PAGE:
New Song: Complicated for Guitar, Bass, Ukulele, and more

Posted on August 2, 2019

Let’s learn to play this catchy pop tune! You may notice it has a fairly simple 2-part structure: verse and chorus (plus an intro that’s similar to the chorus). Make sure you pay attention to this repetitive structure when learning the song – it’s much faster to learn Chorus 2 when you recognize it’s largely the same as Chorus 1, plus it helps you understand how the song fits together as a whole.

“Complicated”, made famous by Avril Lavigne, is now available in Yousician for Guitar, Piano, Ukulele, Bass, and Singing.

Complicated for Guitar
by: James Neilson, Music Education Designer for Guitar

In the basic riff exercise (level 1) you’ll play along with the underlying guitar & bass riff. It uses notes in the first 3 frets, all on the E, A, and D strings (the 3 thickest strings). Start by learning one section at a time (slowly if needed), and pay attention to the repetition – it makes it much faster to learn the whole song.

In the main melody exercise (level 4) you’ll play along with a slightly simplified version of the vocal melody, plus some instrumental guitar melodies. Look out for the high fret numbers, they can be confusing to read! Use the fretboard markers (dots on your guitar fretboard) to help you find your way – they’re usually on frets 3, 5, 7, 9, and 12.

In the cowboy chords exercise (level 5) you’ll play along with the chords in the song: Am F C G (plus an occasional Dm). This particular group of chords is extremely common in music – you’ll find them together in thousands of songs, so this is a handy song to practice. It’s written with a capo on fret 5, but you can hit “transpose” to play along without a capo if needed.

Complicated for Bass
by: Vellu Halkosalmi, Music Education Designer for Bass and Ukulele

The basic bassline exercise (level 2) offers you a perfect opportunity to practice locking in with the bass drum. Try to focus more on listening to and feeling the drums, than watching the ball to know when to play. It’s a great feeling to get in the groove, and managing to hit your notes perfectly together with the drums.

The main bassline exercise (level 4) contains all the important bits of the recorded bassline. The chorus has a bit challenging syncopated rhythm, in the end, each C chord, so pay some extra attention to how drums play it to stay locked in. Also, let all the connected longer notes ring out for the full duration until the next note starts. At moments like this, the duration of the bass notes has a big impact on how the energy of the music carries on to the next bar.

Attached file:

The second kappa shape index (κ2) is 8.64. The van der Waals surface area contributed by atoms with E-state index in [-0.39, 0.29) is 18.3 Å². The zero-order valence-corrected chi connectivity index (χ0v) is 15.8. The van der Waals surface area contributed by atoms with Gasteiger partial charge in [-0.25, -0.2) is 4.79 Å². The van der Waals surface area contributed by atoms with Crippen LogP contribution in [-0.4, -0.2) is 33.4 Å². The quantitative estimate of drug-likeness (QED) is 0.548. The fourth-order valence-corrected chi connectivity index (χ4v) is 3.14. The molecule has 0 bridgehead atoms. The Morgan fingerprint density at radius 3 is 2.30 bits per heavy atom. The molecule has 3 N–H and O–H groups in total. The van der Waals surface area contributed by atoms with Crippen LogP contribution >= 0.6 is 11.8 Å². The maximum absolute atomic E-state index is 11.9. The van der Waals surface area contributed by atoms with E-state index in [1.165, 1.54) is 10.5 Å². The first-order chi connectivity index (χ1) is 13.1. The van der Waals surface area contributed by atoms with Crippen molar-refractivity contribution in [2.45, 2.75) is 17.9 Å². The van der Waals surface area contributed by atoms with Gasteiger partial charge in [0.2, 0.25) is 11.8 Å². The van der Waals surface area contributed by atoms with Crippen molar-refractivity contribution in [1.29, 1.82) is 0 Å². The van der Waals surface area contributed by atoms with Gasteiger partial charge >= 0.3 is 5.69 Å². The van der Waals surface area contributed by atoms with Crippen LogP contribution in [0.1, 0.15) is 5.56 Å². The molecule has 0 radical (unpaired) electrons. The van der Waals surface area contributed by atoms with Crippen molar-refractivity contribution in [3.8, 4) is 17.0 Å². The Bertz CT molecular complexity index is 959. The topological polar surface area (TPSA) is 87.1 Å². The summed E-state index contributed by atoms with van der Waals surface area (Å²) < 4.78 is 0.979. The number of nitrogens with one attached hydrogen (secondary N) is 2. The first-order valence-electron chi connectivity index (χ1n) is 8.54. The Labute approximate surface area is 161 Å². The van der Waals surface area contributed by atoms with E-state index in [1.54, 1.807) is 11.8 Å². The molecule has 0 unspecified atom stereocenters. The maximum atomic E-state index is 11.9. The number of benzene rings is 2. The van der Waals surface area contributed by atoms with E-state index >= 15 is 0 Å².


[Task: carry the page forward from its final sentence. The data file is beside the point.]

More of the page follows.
The full bassline exercise (level 8) has lots of interesting things happening. Mainly the focus is in the groove and articulation (note lengths), plus getting a full round tone. The Drop D tuning allows you to play those low D notes at strategic spots. Note that these low notes are not overused so that they can deliver maximum effect. Finally, there are some juicy melodic licks to play, both located little over halfway into verse 2 and verse 3.

Complicated for Ukulele
by: Vellu Halkosalmi, Music Education Designer for Bass and Ukulele

The melody exercise (level 4) is a simplified version of the main lead vocal part. It is all in the 1st fretting position except for the very beginning, where you need to stretch your pinky just a bit to reach those few notes on the 5th fret.

Basic chords exercise (level 4): Here you will strum all the chords of the song. All the written strums are downstrums, which feels natural in this tempo. Feel free to try out adding some upstrums between the indicated downstrums, the app won’t mind you playing more than what’s written in the exercise. Note that this exercise is in the key of G major (and not in the original recorded key of F major) so that it only contains chords that have been introduced by level 4.

The full chords exercise (level 6) is like the level 4 one, but this is in the original recorded key of F major. A great exercise to master the Bb major chord, where you need to fret both E and A strings on the first fret with your index finger. This technique of fretting more than one string with one finger is called “barre”.

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